Elixer of Life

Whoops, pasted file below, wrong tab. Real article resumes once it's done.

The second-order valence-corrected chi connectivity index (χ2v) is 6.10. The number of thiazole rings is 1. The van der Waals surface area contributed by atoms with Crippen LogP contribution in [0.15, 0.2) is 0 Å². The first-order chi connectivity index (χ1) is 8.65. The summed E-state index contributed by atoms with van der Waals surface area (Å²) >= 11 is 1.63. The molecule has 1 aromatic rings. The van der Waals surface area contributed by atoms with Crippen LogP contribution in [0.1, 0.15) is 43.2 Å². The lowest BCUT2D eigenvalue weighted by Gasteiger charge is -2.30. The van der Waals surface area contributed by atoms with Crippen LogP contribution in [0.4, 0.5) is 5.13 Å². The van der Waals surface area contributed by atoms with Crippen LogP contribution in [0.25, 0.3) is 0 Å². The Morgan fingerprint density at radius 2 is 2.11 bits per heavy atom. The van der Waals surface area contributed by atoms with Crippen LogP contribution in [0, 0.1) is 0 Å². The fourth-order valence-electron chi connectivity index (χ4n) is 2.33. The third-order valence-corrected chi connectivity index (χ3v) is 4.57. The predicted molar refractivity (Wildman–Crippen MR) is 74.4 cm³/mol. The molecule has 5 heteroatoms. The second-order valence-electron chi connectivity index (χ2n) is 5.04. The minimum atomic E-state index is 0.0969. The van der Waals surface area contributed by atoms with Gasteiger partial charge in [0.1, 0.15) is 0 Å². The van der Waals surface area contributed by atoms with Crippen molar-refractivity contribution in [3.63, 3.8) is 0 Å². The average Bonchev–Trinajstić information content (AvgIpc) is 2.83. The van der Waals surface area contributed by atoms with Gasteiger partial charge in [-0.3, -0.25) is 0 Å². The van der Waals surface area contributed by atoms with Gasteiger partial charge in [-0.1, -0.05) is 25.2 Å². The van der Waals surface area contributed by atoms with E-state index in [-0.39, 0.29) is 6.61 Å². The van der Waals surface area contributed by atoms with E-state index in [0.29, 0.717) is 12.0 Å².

There have been reports lately about prescription drugs being found in our drinking water. The levels are relatively low, so no flares were sent up by the EPA. It is somewhat like the lead in toys from China: probably been there for some time, just not looked for until now. The source of industrial pollution is somewhat easy to discover: air monitoring at an indistrial site, checking the effluent from a plant, looking for seepage from underground tanks are all standard procedues for state and the federal EPA/DoEP. But, where do these drugs come from? Well, as I once pointed out to a friend, individual humans are a terrible source of pollution. [Imagine the formaldehyde from cemetaries, not to mention the plutonium in buried pacemakers because we didn't want to desecrate poor aunt Myrtle.] We excrete both unused drug entities and metabolies continuously. Multiply what we excrete by millions and you see where we are. The problem is made more difficult by the huge number of chemicals, all physiologically active, we need to screen for in drinking water. Literally thousands of chemicals, not to mention industrial chemicals, need to be discovered and removed from or water supply. This will not be fast or inexpensive. New and better ways are going to be needed to bring our water back to where it is, once more, the elixer of life....and we can once again recommend drinking at least 6 glasses a day. Bottled water is suggested as an answer to the pollution by drugs (by bottled water sellers, obviously). One minor problem with that idea: most commercial bottled water comes from the same municipal sources we all use right now. Obvioulsy, merely passing it through charcoal doesn't work, since that what many municipalities already do! (Forget for a minute the benzene found in Perrier a few years ago: that was an industrial accident.) So the water bottlers want you to believe that paying $20/gallon for their water, pumped from the same sources you are already drinking makes them any safer? To answer Agnes' blog (On Pharma) question: Evian spelled backwards is Naive...what the bottled water people hope you are! Me? I'll stay with single malt whiskey for now. (After all, "whiskey" is an Irish word for water of life, anyway ;-D)